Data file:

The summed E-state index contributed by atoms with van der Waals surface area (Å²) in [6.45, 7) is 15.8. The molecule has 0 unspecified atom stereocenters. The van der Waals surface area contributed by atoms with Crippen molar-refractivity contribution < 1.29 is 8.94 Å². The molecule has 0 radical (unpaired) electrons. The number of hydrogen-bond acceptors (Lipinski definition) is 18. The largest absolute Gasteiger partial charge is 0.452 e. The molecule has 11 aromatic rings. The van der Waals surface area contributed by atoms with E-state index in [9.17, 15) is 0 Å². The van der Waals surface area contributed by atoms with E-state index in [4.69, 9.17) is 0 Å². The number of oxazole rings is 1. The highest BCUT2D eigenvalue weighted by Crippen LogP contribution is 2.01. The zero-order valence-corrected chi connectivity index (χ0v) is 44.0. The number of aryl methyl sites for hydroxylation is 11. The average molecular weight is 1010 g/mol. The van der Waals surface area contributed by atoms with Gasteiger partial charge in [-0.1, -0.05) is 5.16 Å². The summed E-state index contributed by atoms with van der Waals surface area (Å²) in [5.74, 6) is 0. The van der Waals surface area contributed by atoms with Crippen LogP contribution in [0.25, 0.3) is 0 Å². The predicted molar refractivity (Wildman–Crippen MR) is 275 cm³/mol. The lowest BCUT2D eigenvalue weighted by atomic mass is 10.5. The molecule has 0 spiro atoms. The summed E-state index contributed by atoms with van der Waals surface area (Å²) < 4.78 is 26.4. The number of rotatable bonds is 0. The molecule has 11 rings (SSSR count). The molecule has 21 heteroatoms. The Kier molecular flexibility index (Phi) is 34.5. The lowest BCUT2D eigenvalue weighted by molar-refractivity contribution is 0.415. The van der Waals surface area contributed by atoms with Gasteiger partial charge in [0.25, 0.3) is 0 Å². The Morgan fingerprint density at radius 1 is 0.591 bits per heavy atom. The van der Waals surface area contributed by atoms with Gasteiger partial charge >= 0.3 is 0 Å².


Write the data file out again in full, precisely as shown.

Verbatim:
The summed E-state index contributed by atoms with van der Waals surface area (Å²) in [6.45, 7) is 15.8. The molecule has 0 unspecified atom stereocenters. The van der Waals surface area contributed by atoms with Crippen molar-refractivity contribution < 1.29 is 8.94 Å². The molecule has 0 radical (unpaired) electrons. The number of hydrogen-bond acceptors (Lipinski definition) is 18. The largest absolute Gasteiger partial charge is 0.452 e. The molecule has 11 aromatic rings. The van der Waals surface area contributed by atoms with E-state index in [9.17, 15) is 0 Å². The van der Waals surface area contributed by atoms with E-state index in [4.69, 9.17) is 0 Å². The number of oxazole rings is 1. The highest BCUT2D eigenvalue weighted by Crippen LogP contribution is 2.01. The zero-order valence-corrected chi connectivity index (χ0v) is 44.0. The number of aryl methyl sites for hydroxylation is 11. The average molecular weight is 1010 g/mol. The van der Waals surface area contributed by atoms with Gasteiger partial charge in [-0.1, -0.05) is 5.16 Å². The summed E-state index contributed by atoms with van der Waals surface area (Å²) in [5.74, 6) is 0. The van der Waals surface area contributed by atoms with Crippen LogP contribution in [0.25, 0.3) is 0 Å². The predicted molar refractivity (Wildman–Crippen MR) is 275 cm³/mol. The lowest BCUT2D eigenvalue weighted by atomic mass is 10.5. The molecule has 0 spiro atoms. The summed E-state index contributed by atoms with van der Waals surface area (Å²) < 4.78 is 26.4. The number of rotatable bonds is 0. The molecule has 11 rings (SSSR count). The molecule has 21 heteroatoms. The Kier molecular flexibility index (Phi) is 34.5. The lowest BCUT2D eigenvalue weighted by molar-refractivity contribution is 0.415. The van der Waals surface area contributed by atoms with Gasteiger partial charge in [0.25, 0.3) is 0 Å². The Morgan fingerprint density at radius 1 is 0.591 bits per heavy atom. The van der Waals surface area contributed by atoms with Gasteiger partial charge >= 0.3 is 0 Å².